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By Technical Staff

Sako Rifle Bolt DisassemblyManufacture Ammunition Assembly

Oy Sako Ab of Riihimaki. Finland, is that country's largest firearm and ammunition manufacturer. Their best-known products are their bolt action center-fire rifles popularized as the Vixen (L-461). Forester (L-579), and Finnbear (L-61). These three types are generally similar but differ in action length. The short action Vixens have been chambered for such calibers as .17. .222, .222 Mag. and .223; the medium length Foresters for .220 Swift, .243, .244, and .308; the relatively long Finnbears for "standard" length cartridges including .270 and .30-'06, medium length magnums—.300 Win. and .338 Win.—and the long .375 H&H Mag.

By decision of the current Sako importers, Stoeger Industries, the familiar, if confusing, nomenclature of the rifles has now been simplified. The Vixen, Forester, and Finnbear names have been dropped in favor of the designations AI. All. and AIII, indicating action length.

Construction and disassembly features of these rifles—regardless of name— are similar.

Basically a modification of the Mauser system, the Sakos have one unusual feature which must be noted. The firing pin is threaded into the cocking piece, and hence its protrusion from the bolt face is adjustable. If the firing pin is removed or tampered with, it must be correctly readjusted and secured bv its locking screw. The factory recommended firing protrusion specifications are from .059"- .071". ' " ■

Mauser Bolt Stop Sight
Assembly 1911 Colt Trigger Mechanism

Parts Legend

1. Bolt complete

2. Bolt stop, complete

3. Trigger mechanism

4. Stock

5. Trigger guard, complete

6. Cocking piece

7. Bolt sleeve

8. Firing pin

9. Firing pin spring

10. Bolt body

11. Bolt guard stop plate spring

12. Bolt guard stop plate

13. Bolt guard strip

14. Bolt guard stop spring

15. Bolt guard strip ring

16. Extractor catch spring

17. Extractor catch

18. Extractor

19. Firing pin locking screw

20. Bolt stop screw

21. Receiver

22. Bolt stop pin

23. Barrel

24. Front sight (not shown)

25. Swivel nut

26. Swivel

27. Butt plate

28. Spacer

29. Magazine follower

30. Trigger guard bushing

31. Magazine housing

32. Magazine spring

33. Trigger guard bottom plate

34. Adjuster screw

35. Adjuster bottom plate

36. Adjuster

37. Sight hood (not shown)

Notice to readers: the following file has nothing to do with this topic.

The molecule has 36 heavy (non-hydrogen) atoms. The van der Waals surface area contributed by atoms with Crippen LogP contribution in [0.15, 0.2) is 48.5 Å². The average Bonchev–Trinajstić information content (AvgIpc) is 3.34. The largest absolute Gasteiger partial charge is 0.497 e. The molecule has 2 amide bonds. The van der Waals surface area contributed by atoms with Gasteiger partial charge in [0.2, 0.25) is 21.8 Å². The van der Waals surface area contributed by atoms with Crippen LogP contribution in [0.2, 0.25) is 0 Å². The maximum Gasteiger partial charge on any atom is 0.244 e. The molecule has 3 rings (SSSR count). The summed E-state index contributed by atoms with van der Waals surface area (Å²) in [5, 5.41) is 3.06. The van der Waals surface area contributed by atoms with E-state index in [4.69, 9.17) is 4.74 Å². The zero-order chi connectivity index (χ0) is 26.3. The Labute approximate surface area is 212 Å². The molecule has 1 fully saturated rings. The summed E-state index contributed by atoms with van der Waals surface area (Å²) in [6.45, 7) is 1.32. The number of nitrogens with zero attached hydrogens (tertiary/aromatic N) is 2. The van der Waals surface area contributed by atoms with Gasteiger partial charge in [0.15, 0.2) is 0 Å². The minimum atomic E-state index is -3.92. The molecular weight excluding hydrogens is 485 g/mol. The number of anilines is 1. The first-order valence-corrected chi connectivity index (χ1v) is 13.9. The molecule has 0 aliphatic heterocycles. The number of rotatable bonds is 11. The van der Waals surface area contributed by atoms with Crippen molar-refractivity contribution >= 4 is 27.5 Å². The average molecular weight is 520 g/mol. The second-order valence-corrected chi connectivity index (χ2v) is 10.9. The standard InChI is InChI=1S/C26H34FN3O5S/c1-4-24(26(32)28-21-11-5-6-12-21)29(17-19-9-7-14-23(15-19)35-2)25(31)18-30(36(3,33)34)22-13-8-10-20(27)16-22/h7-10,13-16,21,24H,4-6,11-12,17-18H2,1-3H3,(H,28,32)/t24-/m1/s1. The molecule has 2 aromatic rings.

38. Rear guard screw

39. Front guard screw

Disassembly Procedure a wooden surface to prevent parts loss or injury from spring pressure. With a screwdriver, turn the slotted end of the threaded firing pin (8) downward out of the cocking piece (Fig. 5). To reassemble bolt, reverse the above procedure, making sure the firing pin protrusion is between .059'' and .071".

Separating the barreled action from the stock is done conventionally by first removing the front and rear trigger guard screws.

The Sako trigger is factory adjusted for sear engagement, at tempts to change this adjustment could be hazardous and would void the guarantee. Weight of pull and blacklash can be adjusted simply and positively by the owner (Fig. 6). To lessen weight of pull, loosen lock nut (A) and back of screw (B) until desired freight is reached. Retighten lock nut (A). To increase weight of pull, reverse above procedure. Backlash may be reduced, if required, by turning in screw (E). NOTE: Be sure screw (C) and its lock nut (D) are tight before attempting adjustment.

To remove the bolt (Fig. 1). depress the bolt release button on the bolt stop assembly (2) with the left thumb, lift the bolt handle and withdraw the bolt from the rear of the receiver. Hold the bolt body (10) in the left hand and. with the bolt rear pointing up (Fig. 2), turn the bolt sleeve (7) clockwise until it disengages from the body (Fig. 3). Loosen the firing pin locking screw (19) with a small screw driver (Fig. 4). Hold the rear of the firing pin assembly in the left hand with the firing pin point bearing on

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    How to reassemble the firing pin from a sako vixen?
    8 years ago
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    How to disassemble russian 7.62mm rifle bolt?
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